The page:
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China will spend more than $1 billion to improve its food and drug safety by 2010 and give its State Food and Drug Administration more oversight powers.
Beijing (Aug. 8)-China will spend more than $1 billion to improve its food and drug safety by 2010 and give its State Food and Drug Administration (SFDA) more oversight powers, said a government official in a Reuters article by Ben Blanchard. The news is not surprising given the numerous Chinese products–pet food, toothpaste, fish, and juice, to name a few-that have been contaminated during the past several months. Even the US government sent a fact-finding team to China to address concerns in food and drug safety.
The country’s flailing attempt to clean up its act to date has had a negative effect on American attitudes toward the country. According to a nationwide Zogby Interactive poll of 4508 adults conducted in mid-July (before this week’s Chinese/Fisher-Price toy product recall), 82% of Americans said they are concerned about purchasing goods from China. Another 59% said they are not confident that foods from China are safe to eat. Even scarier, nearly two-thirds said they would participate in a boycott of Chinese goods until the country implements stricter safety regulation, and would be more likely to purchase a product with a “China-free” label.
In other survey results, 17% of Americans said they believe the US government isn't doing enough to stop tainted items from entering the country, while only 7% believe foreign governments are to blame. The vast majority (89%) believes the US government should put stronger pressure on China and other foreign countries to increase product quality and safety standards.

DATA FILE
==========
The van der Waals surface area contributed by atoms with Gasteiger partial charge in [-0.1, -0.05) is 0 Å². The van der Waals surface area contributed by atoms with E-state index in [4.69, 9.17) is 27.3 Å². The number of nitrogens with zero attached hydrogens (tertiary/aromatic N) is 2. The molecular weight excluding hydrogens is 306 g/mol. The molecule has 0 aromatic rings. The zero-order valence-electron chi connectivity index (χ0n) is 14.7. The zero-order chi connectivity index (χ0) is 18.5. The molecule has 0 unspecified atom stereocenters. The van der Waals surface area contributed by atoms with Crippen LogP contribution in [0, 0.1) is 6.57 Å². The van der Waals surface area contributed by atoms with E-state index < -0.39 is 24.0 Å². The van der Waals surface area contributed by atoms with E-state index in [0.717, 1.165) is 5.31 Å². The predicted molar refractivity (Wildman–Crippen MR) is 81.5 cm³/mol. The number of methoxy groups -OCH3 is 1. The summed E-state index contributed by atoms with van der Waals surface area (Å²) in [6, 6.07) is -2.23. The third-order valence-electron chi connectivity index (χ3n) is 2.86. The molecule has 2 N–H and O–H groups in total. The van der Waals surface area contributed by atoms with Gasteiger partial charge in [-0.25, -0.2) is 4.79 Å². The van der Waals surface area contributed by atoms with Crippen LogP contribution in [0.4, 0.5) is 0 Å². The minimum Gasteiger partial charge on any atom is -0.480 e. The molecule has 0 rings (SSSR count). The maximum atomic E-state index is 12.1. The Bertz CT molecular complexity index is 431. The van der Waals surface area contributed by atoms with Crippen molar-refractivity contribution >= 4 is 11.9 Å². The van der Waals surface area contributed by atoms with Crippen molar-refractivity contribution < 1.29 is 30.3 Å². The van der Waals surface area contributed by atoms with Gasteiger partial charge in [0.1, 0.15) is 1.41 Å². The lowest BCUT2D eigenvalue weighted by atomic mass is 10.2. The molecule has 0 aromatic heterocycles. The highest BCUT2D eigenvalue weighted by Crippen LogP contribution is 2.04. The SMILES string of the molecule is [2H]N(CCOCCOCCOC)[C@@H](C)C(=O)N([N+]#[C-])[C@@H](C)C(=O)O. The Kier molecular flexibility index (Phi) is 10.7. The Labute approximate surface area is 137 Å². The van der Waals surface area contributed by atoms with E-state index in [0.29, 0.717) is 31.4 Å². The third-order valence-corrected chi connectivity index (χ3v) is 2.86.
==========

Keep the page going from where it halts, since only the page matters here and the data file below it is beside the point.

The US Food and Drug Administration has stepped up inspections and banned imports of several Chinese farm-raised foods to eliminate any potential health risks. The recent fact-finding team from the US Department of Health and Human Services (HHS) is also expected to deliver a report to President George W. Bush next month on import safety.
SFDA Spokesperson Yan Jiangying said China has earmarked $1.16 billion for food and drug safety to carry out its ongoing five-year plan. Goals include the creation of a new, large laboratory, and a nationwide marketing campaign on safety, with a focus on rural food safety.
“Once the five-year plan has been completed, the abilities and the base of the regulator will be substantially raised,” said Yan, according to the Reuters article. “There will be an enormous improvement in the system for guaranteeing food and drug safety for the public.”
The Chinese agency’s increased oversight would also include the ability to seal factories and seize materials when they come across substandard products, added Yan.
Concerns are rising as the 2008 Beijing Olympics approach, however, China seems confident that it can secure food safety before the Games begin. The country is planning to implement an “elaborate monitoring system…to help oversee the whole process of food production, processing, and transportation,” said Wang Wei, executive vice president of the Beijing Organizing Committee for the Olympic Games (BOCOG), in an Aug. 11. 2007 People’s Daily article, the Chinese government’s primary news outlet.
The pending HHS report on import safety and the events of next few months should provide valuable insight into just how well China is prepared to host the Olympics, not to mention to continue exporting its products abroad.